Sign up ×
Stack Overflow is a question and answer site for professional and enthusiast programmers. It's 100% free.
struct Obj
    Obj(P *p, int i): m_p(p), m_info(info) {}
    std::auto_ptr<P> m_p;
    int m_info;

std::vector<Obj> objects; // error C2558: struct 'Obj' : no copy constructor available...

The problem here resides in auto_ptr, I guess. Everybody knows that it's a bad thing to push auto_ptr into containers, and it's also a bad to push those who holds auto_ptr into containers. It I had no m_info field, I would use boost::ptr_vector<P> objects

How would you suggest to sort it out?

share|improve this question
Why are you using auto_ptr at all? Are you using a very old compiler? –  jalf Nov 23 '12 at 12:18
I don't know what's the problem with auto_ptr, haven't used it, but am pretty sure shared_ptr is safe to store in containers. –  Violet Giraffe Nov 23 '12 at 12:19
Possibly a dumb question, but why exactly is pushing auto_ptr's into vectors bad? –  Gaminic Nov 23 '12 at 12:20
@Garminic : that's a very good question, and there's a very good reply on SO :… :) –  Dinaiz Nov 23 '12 at 12:24
@Gaminic Because auto_ptr's copying has move semantics, and the standard library containers are allowed to assume copying has copy semantics. –  Angew Nov 23 '12 at 12:24

2 Answers 2

up vote 0 down vote accepted

You can either manage the raw pointer yourself (allocate in constructor, deallocate in destructor and implement copy semantics - conformant with RAII) or change the type of the pointer from std::auto_ptr to std::shared_ptr / boost::shared_ptr / something else.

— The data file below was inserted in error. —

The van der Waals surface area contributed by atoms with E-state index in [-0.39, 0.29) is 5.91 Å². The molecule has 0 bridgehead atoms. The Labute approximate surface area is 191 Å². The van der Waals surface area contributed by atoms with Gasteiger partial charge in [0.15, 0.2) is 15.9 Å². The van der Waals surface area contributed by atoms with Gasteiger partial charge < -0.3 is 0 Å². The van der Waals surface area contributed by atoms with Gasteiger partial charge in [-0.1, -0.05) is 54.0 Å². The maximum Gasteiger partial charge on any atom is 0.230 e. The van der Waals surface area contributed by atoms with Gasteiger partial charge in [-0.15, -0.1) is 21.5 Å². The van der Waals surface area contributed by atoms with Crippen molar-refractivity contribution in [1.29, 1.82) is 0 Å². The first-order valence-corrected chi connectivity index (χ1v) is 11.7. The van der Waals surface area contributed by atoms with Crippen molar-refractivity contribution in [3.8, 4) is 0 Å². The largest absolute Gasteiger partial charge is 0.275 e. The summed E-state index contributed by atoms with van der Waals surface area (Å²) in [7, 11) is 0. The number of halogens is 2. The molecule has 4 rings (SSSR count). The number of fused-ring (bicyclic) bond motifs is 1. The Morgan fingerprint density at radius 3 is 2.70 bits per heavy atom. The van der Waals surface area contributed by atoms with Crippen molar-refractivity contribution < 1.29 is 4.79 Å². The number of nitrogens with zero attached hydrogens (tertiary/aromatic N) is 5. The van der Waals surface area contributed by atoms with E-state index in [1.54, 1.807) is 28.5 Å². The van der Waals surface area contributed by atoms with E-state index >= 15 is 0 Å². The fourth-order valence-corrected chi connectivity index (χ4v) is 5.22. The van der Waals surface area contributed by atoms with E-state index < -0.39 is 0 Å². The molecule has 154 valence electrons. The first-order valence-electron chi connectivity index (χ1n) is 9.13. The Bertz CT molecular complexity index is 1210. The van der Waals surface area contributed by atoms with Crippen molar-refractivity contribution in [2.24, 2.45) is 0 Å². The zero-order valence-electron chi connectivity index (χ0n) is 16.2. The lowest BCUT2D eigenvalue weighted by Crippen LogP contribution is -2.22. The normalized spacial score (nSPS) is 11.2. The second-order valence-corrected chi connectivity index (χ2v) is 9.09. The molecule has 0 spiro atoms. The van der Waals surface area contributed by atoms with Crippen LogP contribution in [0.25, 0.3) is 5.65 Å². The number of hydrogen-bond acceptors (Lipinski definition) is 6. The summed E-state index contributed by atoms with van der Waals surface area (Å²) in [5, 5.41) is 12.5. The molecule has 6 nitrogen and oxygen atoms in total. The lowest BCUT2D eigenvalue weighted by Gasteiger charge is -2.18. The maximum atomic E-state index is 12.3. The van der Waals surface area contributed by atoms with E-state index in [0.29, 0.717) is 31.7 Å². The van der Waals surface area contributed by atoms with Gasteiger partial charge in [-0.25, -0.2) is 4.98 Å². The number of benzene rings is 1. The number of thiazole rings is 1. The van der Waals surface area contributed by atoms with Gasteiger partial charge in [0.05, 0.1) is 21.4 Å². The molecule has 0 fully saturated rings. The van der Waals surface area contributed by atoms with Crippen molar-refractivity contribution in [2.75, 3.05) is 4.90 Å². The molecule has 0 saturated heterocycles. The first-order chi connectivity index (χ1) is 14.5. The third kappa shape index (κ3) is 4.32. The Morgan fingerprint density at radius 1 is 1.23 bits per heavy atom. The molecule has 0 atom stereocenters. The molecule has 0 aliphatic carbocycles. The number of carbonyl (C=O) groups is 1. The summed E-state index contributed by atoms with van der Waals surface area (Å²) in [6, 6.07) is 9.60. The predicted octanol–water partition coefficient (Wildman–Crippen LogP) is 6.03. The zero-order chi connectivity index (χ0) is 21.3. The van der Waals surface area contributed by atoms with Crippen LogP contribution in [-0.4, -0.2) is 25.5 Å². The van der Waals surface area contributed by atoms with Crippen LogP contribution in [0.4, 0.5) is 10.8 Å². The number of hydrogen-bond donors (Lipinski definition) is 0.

share|improve this answer

I assume your class Obj is suppose to take ownership of p. Why not, simply use a normal pointer, with RAII (assign m_p in Obj(P *p, int i) and delete it in ~Obj() ) ?

Or you could easily create a ScopedPointer class, like that one

share|improve this answer
Using a smart pointer instead of a raw pointer is a good idea. The problem here is specifically std::auto_ptr, which does not work well with standard containers. –  Gorpik Nov 23 '12 at 12:26
Taking your advice at face value would result in writing a broken class that does not, in fact, follow RAII. You should make an explicit mention of the rule of three. –  Luc Danton Nov 23 '12 at 12:33
Both parts of you advice are not to go. I do not want to use raw pointers, and scoped_ptr cannot be used in C++ Standard Library container. –  Nick Nov 23 '12 at 12:38
@Nick : Well, what I meant by RAII was actually what utnapistim said in the answer which you accepted so I might not be completely wrong ;) . And when I said, create a ScopedPointer, I meant write your own scoped pointer class which complies with stl containers, not use boost's . Just provided boost as an example –  Dinaiz Nov 23 '12 at 15:22
@Luc Danton : yes you're right, I thought it would be obvious that he would have to deal with copy as well, but it's not that obvious. My bad –  Dinaiz Nov 23 '12 at 15:23

Your Answer


By posting your answer, you agree to the privacy policy and terms of service.

Not the answer you're looking for? Browse other questions tagged or ask your own question.